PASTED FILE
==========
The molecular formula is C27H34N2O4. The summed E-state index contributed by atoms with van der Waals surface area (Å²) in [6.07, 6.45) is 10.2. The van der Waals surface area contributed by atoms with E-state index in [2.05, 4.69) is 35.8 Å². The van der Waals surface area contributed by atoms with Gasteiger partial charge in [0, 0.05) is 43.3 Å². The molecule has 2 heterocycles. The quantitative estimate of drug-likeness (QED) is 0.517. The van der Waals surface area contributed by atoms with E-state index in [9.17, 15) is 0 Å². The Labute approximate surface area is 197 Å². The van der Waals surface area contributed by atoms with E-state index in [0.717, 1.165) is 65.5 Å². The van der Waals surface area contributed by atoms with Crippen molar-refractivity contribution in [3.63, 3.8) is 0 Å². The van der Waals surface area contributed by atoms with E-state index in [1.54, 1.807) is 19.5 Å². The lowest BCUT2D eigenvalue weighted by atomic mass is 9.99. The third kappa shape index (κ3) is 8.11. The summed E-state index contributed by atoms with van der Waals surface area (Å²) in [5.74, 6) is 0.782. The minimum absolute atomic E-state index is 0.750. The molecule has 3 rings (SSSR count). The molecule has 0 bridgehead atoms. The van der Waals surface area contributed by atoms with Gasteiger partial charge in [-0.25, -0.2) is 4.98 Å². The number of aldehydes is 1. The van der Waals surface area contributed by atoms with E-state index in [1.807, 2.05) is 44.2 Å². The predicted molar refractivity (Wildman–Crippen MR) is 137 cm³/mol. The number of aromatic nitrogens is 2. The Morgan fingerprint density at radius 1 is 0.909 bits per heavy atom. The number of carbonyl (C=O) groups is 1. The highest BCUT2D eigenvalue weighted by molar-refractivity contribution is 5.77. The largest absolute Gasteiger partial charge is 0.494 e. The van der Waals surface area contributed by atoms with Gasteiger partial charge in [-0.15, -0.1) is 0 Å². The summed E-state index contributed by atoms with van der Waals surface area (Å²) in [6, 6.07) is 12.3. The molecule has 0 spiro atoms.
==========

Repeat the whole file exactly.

The molecular formula is C27H34N2O4. The summed E-state index contributed by atoms with van der Waals surface area (Å²) in [6.07, 6.45) is 10.2. The van der Waals surface area contributed by atoms with E-state index in [2.05, 4.69) is 35.8 Å². The van der Waals surface area contributed by atoms with Gasteiger partial charge in [0, 0.05) is 43.3 Å². The molecule has 2 heterocycles. The quantitative estimate of drug-likeness (QED) is 0.517. The van der Waals surface area contributed by atoms with E-state index in [9.17, 15) is 0 Å². The Labute approximate surface area is 197 Å². The van der Waals surface area contributed by atoms with E-state index in [0.717, 1.165) is 65.5 Å². The van der Waals surface area contributed by atoms with Crippen molar-refractivity contribution in [3.63, 3.8) is 0 Å². The van der Waals surface area contributed by atoms with E-state index in [1.54, 1.807) is 19.5 Å². The lowest BCUT2D eigenvalue weighted by atomic mass is 9.99. The third kappa shape index (κ3) is 8.11. The summed E-state index contributed by atoms with van der Waals surface area (Å²) in [5.74, 6) is 0.782. The minimum absolute atomic E-state index is 0.750. The molecule has 3 rings (SSSR count). The molecule has 0 bridgehead atoms. The van der Waals surface area contributed by atoms with Gasteiger partial charge in [-0.25, -0.2) is 4.98 Å². The number of aldehydes is 1. The van der Waals surface area contributed by atoms with E-state index in [1.807, 2.05) is 44.2 Å². The predicted molar refractivity (Wildman–Crippen MR) is 137 cm³/mol. The number of aromatic nitrogens is 2. The Morgan fingerprint density at radius 1 is 0.909 bits per heavy atom. The number of carbonyl (C=O) groups is 1. The highest BCUT2D eigenvalue weighted by molar-refractivity contribution is 5.77. The largest absolute Gasteiger partial charge is 0.494 e. The van der Waals surface area contributed by atoms with Gasteiger partial charge in [-0.15, -0.1) is 0 Å². The summed E-state index contributed by atoms with van der Waals surface area (Å²) in [6, 6.07) is 12.3. The molecule has 0 spiro atoms.